Davis. (7 and 9 p.m., Nov. 19-23.){

usual recordings of the works of
the great Finnish composer Jean
Sibelius featuring; Sonatine in E
for Violin and Piano, Opus 89-
Paava and Liisa Pohjola, violinist
and pianist . .. Raili Kostia sings
songs of Sibelius . . . Music from

- , , :. Salute to Stan Laurel-Perform-7
.ee .iners include Dick Van Dyke, Buster:
Television Keaton and Lucille Ball. (Chan-
"Inherit the Wind," film adap- 'nel 2, 8:30 p.m., Nov. 23.)
tation of the Jerome Laurence, Frank Sinatra Sings - Frankj
Robert E. Lee play based on the sings his favorites. (Channel 4.
famous Scopes trial. Starring 9 p.m. Nov. 24.)
Melvyn Douglas and Ed Begley.; 'p.N .4
(Channel 4, 9:30 p.m., Nov. 18.)
"Billy Budd" starring Robert Theatre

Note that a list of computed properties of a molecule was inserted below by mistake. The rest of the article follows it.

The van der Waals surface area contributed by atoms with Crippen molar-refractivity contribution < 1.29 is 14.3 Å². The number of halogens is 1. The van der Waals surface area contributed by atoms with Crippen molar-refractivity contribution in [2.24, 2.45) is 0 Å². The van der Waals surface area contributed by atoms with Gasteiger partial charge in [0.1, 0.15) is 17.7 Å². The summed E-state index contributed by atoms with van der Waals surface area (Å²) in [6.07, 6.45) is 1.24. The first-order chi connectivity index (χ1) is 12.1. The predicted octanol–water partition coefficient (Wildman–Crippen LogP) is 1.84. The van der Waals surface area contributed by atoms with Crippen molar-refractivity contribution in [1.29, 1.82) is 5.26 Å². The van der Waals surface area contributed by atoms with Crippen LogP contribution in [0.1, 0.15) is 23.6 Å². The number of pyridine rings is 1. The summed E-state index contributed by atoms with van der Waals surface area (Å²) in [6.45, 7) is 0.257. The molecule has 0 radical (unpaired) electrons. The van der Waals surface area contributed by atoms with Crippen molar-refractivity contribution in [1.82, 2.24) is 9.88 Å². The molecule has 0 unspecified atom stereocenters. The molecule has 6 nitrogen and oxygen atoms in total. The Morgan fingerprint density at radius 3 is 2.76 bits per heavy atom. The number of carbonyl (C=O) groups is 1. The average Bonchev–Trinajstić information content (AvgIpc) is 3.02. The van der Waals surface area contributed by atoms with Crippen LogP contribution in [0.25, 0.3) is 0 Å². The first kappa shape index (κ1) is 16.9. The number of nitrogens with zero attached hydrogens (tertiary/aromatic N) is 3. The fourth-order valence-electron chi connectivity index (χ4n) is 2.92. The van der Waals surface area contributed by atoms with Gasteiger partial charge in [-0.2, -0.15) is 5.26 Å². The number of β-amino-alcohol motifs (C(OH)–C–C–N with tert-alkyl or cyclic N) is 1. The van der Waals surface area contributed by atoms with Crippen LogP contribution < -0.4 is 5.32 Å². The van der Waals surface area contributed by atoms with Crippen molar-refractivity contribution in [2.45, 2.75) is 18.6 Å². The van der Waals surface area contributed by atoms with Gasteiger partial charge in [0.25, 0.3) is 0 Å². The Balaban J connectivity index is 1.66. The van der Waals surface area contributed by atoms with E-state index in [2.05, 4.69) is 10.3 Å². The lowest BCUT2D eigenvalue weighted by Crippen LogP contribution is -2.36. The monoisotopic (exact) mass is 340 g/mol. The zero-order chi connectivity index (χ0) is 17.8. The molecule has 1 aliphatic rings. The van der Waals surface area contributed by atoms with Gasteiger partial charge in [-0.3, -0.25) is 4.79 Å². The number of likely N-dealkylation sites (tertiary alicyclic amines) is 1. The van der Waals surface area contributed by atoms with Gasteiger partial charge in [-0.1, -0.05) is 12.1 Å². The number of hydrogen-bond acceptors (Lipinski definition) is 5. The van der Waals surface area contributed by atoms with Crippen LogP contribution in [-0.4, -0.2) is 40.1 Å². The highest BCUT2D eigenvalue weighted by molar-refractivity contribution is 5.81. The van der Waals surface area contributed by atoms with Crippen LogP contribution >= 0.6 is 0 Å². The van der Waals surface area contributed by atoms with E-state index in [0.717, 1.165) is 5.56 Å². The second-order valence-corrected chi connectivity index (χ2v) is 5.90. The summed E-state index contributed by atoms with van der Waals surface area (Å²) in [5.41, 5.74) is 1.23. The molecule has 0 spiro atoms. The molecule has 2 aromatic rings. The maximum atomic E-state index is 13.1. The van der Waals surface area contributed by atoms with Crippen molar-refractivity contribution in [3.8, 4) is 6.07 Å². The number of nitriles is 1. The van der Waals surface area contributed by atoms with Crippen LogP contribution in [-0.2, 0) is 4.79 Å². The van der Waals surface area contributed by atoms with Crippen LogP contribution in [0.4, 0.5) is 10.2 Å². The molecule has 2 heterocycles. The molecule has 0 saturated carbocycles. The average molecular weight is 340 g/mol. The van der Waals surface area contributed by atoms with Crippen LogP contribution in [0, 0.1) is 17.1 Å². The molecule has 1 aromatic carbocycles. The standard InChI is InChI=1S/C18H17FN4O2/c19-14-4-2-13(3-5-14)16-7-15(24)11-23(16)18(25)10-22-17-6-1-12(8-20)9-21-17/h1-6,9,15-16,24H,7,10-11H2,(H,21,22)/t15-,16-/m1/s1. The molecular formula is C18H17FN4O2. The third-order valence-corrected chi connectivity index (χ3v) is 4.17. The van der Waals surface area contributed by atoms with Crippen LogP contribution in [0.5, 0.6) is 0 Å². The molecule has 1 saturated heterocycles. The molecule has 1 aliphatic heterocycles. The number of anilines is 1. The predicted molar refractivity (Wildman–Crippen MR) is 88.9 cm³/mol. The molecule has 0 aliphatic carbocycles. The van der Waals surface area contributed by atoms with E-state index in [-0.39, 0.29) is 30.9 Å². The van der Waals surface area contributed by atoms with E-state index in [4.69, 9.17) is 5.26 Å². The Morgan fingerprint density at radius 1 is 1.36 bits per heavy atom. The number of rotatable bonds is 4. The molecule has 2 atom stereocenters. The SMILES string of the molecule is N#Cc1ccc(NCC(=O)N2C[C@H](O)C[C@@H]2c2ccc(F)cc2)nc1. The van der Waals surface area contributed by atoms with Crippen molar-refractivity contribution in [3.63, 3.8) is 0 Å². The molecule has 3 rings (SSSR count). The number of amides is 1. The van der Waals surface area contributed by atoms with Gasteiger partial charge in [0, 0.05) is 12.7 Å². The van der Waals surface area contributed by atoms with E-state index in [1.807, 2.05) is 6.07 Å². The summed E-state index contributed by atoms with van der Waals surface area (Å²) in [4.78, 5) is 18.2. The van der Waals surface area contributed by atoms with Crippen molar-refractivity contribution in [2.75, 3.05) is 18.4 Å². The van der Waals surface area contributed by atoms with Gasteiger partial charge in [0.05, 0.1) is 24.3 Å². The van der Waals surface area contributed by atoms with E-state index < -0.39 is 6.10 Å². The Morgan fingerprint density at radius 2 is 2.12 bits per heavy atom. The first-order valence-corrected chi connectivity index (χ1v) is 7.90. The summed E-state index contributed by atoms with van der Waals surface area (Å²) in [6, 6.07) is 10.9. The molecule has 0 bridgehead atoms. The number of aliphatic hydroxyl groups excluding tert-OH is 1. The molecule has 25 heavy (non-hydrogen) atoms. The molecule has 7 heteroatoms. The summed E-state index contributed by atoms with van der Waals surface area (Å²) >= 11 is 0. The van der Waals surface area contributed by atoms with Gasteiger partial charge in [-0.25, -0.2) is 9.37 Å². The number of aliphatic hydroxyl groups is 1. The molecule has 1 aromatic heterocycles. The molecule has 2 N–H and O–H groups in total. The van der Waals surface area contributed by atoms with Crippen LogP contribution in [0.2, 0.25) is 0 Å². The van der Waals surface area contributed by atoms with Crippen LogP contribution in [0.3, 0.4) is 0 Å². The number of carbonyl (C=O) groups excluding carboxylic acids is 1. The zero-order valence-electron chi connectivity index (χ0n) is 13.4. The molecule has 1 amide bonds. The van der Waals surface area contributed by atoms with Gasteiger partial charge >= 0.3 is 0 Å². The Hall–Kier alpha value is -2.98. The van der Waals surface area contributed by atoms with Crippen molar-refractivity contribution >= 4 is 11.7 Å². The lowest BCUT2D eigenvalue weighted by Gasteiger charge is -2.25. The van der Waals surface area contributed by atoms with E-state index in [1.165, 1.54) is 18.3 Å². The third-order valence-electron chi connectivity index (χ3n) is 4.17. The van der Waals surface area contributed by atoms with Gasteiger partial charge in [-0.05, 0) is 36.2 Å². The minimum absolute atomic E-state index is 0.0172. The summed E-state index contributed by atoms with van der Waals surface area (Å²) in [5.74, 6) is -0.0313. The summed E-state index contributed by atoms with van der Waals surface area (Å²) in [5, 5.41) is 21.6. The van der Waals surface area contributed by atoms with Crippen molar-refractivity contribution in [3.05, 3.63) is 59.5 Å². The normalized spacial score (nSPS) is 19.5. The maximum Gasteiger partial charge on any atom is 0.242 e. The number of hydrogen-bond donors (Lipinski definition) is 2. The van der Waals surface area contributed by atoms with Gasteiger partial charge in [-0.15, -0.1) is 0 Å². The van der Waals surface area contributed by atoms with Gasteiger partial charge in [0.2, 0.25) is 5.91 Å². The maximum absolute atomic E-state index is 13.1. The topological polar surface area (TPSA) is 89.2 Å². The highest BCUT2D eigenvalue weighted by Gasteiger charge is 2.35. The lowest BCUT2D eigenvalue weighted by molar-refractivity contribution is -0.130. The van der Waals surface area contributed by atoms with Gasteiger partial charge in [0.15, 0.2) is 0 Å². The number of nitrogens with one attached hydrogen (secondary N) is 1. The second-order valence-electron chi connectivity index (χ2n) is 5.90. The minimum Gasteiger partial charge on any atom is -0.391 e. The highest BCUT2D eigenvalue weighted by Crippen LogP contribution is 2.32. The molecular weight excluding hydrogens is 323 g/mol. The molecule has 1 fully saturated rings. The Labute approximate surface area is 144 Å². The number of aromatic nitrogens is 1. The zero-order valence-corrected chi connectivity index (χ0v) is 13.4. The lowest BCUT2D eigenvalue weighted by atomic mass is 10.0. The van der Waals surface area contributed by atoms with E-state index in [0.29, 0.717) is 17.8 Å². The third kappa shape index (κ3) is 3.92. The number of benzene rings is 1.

Ryan and Terence Stamp. (Chan- Trueblood Auditorium-Univer-
nel 7, 11:25 p.m., Nov. 19.) sity Players present "Henry VI."
"Anna Lucasta" starring Sammy (Part I, Nov. 18, Part II,'Nov. 19,
Davis and Eartha Kitt. (Channel 20. Part III, Nov. 22, 23.)
9, 11:30 p.m., Nov. 19.) , Arena Theatre, Frieze Building
"Please Don't Eat the Daisies," -Student Lab Theatre presents
film version of Jean Kerr's best "Auto-da-Fe," by Tennessee Wil-
----i- hams. (4:30 p.m., Nov. 18.)
Lydia Mendelssohn Theatre-
Soph Show presents "A Funny
Thing Happened on the Way to
s ig the Forum." (8:30 p.m., Nov. 18-
snCivic Theatre, 803 W. Washing-
ton-Playwright Workshop. (8
SA _W T p.m.. Nov. 22, 23.)

the Ccandinavian Symphony in 4
special Sibelius concert. (Nov. 19.)
Rudolf Serkin. pianist. (Nov. 20.)
New York City Opera. (Nov. 24.)
* *
Theatre
Bonstelle Theatre, 3424 Wood-
ward, Detroit-"The Physicists,"
by Fredrich Duerrenmatt. (8:30
p.m. Nov. 18, 19, 20: 2:30 p.m.
Nov. 21.)
University of Detroit Theatre-
Giraudoux' "Tiger at the Gates."
(Nov. 19, 20, 21.)
Fisher Theatre, 2nd and W.
Grand Blvd.-Harv Presnell in
"Carousel." (Through Nov. 20.)

Flying Home Thank
WILLOWPOLI
BUS SERVICE TO THE AIRF
ON WEDNESDAY, NOVE~
T ICK ETS will be sold on Nov. 2
9:00 -4:00 in the Fishbo

)ORTS
ABER 24.
2 and 23
wI